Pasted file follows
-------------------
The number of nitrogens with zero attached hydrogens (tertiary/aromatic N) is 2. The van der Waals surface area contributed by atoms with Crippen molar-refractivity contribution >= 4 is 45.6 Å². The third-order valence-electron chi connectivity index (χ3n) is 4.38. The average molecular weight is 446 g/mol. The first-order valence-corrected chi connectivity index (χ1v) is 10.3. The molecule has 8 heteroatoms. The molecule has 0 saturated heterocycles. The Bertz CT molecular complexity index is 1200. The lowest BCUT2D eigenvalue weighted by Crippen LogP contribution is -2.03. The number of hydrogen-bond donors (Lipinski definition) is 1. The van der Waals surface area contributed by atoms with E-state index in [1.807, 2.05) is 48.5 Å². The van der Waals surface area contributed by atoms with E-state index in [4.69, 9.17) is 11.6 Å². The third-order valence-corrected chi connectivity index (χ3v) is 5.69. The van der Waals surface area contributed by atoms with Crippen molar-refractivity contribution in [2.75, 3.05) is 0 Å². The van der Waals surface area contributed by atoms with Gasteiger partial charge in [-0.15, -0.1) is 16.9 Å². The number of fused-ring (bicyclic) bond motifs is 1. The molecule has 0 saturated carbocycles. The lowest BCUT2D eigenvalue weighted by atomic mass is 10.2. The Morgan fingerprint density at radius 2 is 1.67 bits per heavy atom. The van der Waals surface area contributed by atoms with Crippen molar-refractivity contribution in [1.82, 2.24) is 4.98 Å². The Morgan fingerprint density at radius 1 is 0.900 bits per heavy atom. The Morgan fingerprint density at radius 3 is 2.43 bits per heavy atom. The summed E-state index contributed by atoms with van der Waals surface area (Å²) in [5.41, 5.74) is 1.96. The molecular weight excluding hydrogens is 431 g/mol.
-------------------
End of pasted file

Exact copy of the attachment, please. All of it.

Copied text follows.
The number of nitrogens with zero attached hydrogens (tertiary/aromatic N) is 2. The van der Waals surface area contributed by atoms with Crippen molar-refractivity contribution >= 4 is 45.6 Å². The third-order valence-electron chi connectivity index (χ3n) is 4.38. The average molecular weight is 446 g/mol. The first-order valence-corrected chi connectivity index (χ1v) is 10.3. The molecule has 8 heteroatoms. The molecule has 0 saturated heterocycles. The Bertz CT molecular complexity index is 1200. The lowest BCUT2D eigenvalue weighted by Crippen LogP contribution is -2.03. The number of hydrogen-bond donors (Lipinski definition) is 1. The van der Waals surface area contributed by atoms with E-state index in [1.807, 2.05) is 48.5 Å². The van der Waals surface area contributed by atoms with E-state index in [4.69, 9.17) is 11.6 Å². The third-order valence-corrected chi connectivity index (χ3v) is 5.69. The van der Waals surface area contributed by atoms with Crippen molar-refractivity contribution in [2.75, 3.05) is 0 Å². The van der Waals surface area contributed by atoms with Gasteiger partial charge in [-0.15, -0.1) is 16.9 Å². The number of fused-ring (bicyclic) bond motifs is 1. The molecule has 0 saturated carbocycles. The lowest BCUT2D eigenvalue weighted by atomic mass is 10.2. The Morgan fingerprint density at radius 2 is 1.67 bits per heavy atom. The van der Waals surface area contributed by atoms with Crippen molar-refractivity contribution in [1.82, 2.24) is 4.98 Å². The Morgan fingerprint density at radius 1 is 0.900 bits per heavy atom. The Morgan fingerprint density at radius 3 is 2.43 bits per heavy atom. The summed E-state index contributed by atoms with van der Waals surface area (Å²) in [5.41, 5.74) is 1.96. The molecular weight excluding hydrogens is 431 g/mol.